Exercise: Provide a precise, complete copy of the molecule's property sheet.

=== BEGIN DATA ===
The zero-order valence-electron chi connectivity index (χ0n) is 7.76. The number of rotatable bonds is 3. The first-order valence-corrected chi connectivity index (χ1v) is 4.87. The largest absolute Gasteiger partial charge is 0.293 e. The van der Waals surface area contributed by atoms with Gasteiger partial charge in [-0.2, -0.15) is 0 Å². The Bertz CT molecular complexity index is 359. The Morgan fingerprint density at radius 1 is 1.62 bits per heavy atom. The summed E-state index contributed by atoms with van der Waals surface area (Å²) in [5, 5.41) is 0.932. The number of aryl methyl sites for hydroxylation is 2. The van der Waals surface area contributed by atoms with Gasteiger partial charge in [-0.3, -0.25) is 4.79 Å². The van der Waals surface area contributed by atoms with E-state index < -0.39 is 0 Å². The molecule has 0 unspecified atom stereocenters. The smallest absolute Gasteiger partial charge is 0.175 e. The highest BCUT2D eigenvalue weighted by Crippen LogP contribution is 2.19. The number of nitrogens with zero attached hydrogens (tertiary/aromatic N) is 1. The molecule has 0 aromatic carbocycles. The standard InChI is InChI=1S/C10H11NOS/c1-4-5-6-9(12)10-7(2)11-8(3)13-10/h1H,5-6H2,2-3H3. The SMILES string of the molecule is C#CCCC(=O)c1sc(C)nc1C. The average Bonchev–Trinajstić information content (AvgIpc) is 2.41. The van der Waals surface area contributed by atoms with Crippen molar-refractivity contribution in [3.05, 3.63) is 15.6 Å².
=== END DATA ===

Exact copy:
The zero-order valence-electron chi connectivity index (χ0n) is 7.76. The number of rotatable bonds is 3. The first-order valence-corrected chi connectivity index (χ1v) is 4.87. The largest absolute Gasteiger partial charge is 0.293 e. The van der Waals surface area contributed by atoms with Gasteiger partial charge in [-0.2, -0.15) is 0 Å². The Bertz CT molecular complexity index is 359. The Morgan fingerprint density at radius 1 is 1.62 bits per heavy atom. The summed E-state index contributed by atoms with van der Waals surface area (Å²) in [5, 5.41) is 0.932. The number of aryl methyl sites for hydroxylation is 2. The van der Waals surface area contributed by atoms with Gasteiger partial charge in [-0.3, -0.25) is 4.79 Å². The van der Waals surface area contributed by atoms with E-state index < -0.39 is 0 Å². The molecule has 0 unspecified atom stereocenters. The smallest absolute Gasteiger partial charge is 0.175 e. The highest BCUT2D eigenvalue weighted by Crippen LogP contribution is 2.19. The number of nitrogens with zero attached hydrogens (tertiary/aromatic N) is 1. The molecule has 0 aromatic carbocycles. The standard InChI is InChI=1S/C10H11NOS/c1-4-5-6-9(12)10-7(2)11-8(3)13-10/h1H,5-6H2,2-3H3. The SMILES string of the molecule is C#CCCC(=O)c1sc(C)nc1C. The average Bonchev–Trinajstić information content (AvgIpc) is 2.41. The van der Waals surface area contributed by atoms with Crippen molar-refractivity contribution in [3.05, 3.63) is 15.6 Å².